Biobanks represent an opportunity for the use of big data to drive translational medicine. Precision medicine demands data to shape treatments to individual patient characteristics; large datasets can also suggest new uses for old drugs or relationships between previously unlinked conditions. But these tasks can be stymied when data are siloed in different datasets, smaller biobanks, or completely proprietary private resources. This hampers not only analysis of the data themselves, but also efforts to translate data-based insights into actionable recommendations and to transfer the discovered technology into a commercialization pipeline. Cross-project technological innovation, development, and validation are all more difficult when data are divided between different biobanks and other data repositories.
One way to conceive of biobanks and the big medical datasets they create and embody uses the lens of infrastructure: how can biobanks and their data serve as infrastructure to support later innovation? Some efforts already fit into this model; for example, the United States’ Precision Medicine Cohort—now renamed All of Us—aims to create a large, uniform dataset to be used for widespread future research. Other biobank-related data efforts, like Myriad’s dataset on BRCA1/2 genetic variations, still function as entirely private resources. Treating medical big data as infrastructure has implications for how they should be governed, and suggests advantages to centralized control and relatively broad access. More broadly, viewing biobank-related data as infrastructure would place them at a distinctly earlier point in the commercialization pipeline, serving more to facilitate later steps in translational medicine rather than being viewed as potentially commercializable products themselves.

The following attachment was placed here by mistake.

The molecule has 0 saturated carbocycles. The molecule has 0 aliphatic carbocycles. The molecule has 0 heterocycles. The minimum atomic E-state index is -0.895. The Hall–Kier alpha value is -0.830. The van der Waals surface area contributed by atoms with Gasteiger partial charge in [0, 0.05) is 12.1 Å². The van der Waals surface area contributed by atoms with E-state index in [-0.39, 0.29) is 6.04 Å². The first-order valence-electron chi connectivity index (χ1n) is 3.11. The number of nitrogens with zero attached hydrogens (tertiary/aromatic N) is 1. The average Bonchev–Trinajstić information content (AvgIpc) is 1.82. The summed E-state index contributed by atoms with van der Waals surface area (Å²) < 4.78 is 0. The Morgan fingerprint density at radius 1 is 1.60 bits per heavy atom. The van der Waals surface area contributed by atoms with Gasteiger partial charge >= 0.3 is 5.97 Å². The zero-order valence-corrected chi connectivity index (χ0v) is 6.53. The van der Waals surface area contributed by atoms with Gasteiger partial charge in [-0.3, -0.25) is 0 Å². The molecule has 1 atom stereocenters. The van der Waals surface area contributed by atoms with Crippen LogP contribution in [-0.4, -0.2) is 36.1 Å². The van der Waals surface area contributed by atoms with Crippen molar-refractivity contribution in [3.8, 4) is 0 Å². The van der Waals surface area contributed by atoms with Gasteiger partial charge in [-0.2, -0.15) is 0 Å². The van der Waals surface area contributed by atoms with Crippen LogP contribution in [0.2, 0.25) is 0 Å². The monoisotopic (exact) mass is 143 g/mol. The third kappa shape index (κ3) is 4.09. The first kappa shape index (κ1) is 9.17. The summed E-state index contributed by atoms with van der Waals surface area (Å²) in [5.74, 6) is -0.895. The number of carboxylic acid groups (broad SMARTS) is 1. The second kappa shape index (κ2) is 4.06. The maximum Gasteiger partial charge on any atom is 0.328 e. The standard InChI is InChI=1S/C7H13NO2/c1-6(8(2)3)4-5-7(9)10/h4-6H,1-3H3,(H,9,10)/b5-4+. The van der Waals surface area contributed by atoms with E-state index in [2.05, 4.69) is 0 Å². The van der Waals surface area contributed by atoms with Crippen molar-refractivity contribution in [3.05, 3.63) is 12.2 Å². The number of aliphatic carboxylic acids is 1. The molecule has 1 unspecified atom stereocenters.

This chapter is divided into two parts. In the first, I briefly describe big data in medicine: the sources of medical data, the promises of medical big data, and a key challenge: data fragmentation. In the second, I discuss the role of biobanks in medical big data, focusing on their role in infrastructure for innovation and their potential for facilitating translational research.
Publication Information & Recommended Citation
Price, W. Nicholson, II. "Biobanks as Innovation Infrastructure for Translational Medicine." In Global Genes, Local Concerns: Legal, Ethical, and Scientific Challenges in International Biobanking, edited by Timo Minssen, Janne R. Herrmann, and Jens Schovsbo, 42-55. Cheltenham, U.K.: Edward Elgar Publishing, 2019.